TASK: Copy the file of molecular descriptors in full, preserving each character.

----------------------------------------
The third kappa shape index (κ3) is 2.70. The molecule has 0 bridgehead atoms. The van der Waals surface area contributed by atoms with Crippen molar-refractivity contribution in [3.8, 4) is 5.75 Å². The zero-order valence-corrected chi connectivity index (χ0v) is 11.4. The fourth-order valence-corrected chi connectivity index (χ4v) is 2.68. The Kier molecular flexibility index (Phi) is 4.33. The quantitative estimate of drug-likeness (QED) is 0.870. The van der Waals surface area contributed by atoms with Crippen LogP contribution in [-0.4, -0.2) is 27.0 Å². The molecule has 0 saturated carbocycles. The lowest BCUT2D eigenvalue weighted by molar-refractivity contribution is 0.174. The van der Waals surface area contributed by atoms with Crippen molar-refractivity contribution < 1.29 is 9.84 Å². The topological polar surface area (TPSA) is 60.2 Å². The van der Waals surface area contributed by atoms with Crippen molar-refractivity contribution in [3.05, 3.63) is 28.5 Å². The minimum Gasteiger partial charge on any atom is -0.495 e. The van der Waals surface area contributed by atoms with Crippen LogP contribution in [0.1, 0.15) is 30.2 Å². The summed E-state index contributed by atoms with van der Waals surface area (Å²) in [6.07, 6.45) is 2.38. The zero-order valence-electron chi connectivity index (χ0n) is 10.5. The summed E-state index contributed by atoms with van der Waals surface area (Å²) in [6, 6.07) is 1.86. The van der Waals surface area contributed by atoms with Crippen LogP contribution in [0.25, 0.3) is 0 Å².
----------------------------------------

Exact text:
The third kappa shape index (κ3) is 2.70. The molecule has 0 bridgehead atoms. The van der Waals surface area contributed by atoms with Crippen molar-refractivity contribution in [3.8, 4) is 5.75 Å². The zero-order valence-corrected chi connectivity index (χ0v) is 11.4. The fourth-order valence-corrected chi connectivity index (χ4v) is 2.68. The Kier molecular flexibility index (Phi) is 4.33. The quantitative estimate of drug-likeness (QED) is 0.870. The van der Waals surface area contributed by atoms with Crippen LogP contribution in [-0.4, -0.2) is 27.0 Å². The molecule has 0 saturated carbocycles. The lowest BCUT2D eigenvalue weighted by molar-refractivity contribution is 0.174. The van der Waals surface area contributed by atoms with Crippen molar-refractivity contribution < 1.29 is 9.84 Å². The topological polar surface area (TPSA) is 60.2 Å². The van der Waals surface area contributed by atoms with Crippen molar-refractivity contribution in [3.05, 3.63) is 28.5 Å². The minimum Gasteiger partial charge on any atom is -0.495 e. The van der Waals surface area contributed by atoms with Crippen LogP contribution in [0.1, 0.15) is 30.2 Å². The summed E-state index contributed by atoms with van der Waals surface area (Å²) in [6.07, 6.45) is 2.38. The zero-order valence-electron chi connectivity index (χ0n) is 10.5. The summed E-state index contributed by atoms with van der Waals surface area (Å²) in [6, 6.07) is 1.86. The van der Waals surface area contributed by atoms with Crippen LogP contribution in [0.25, 0.3) is 0 Å².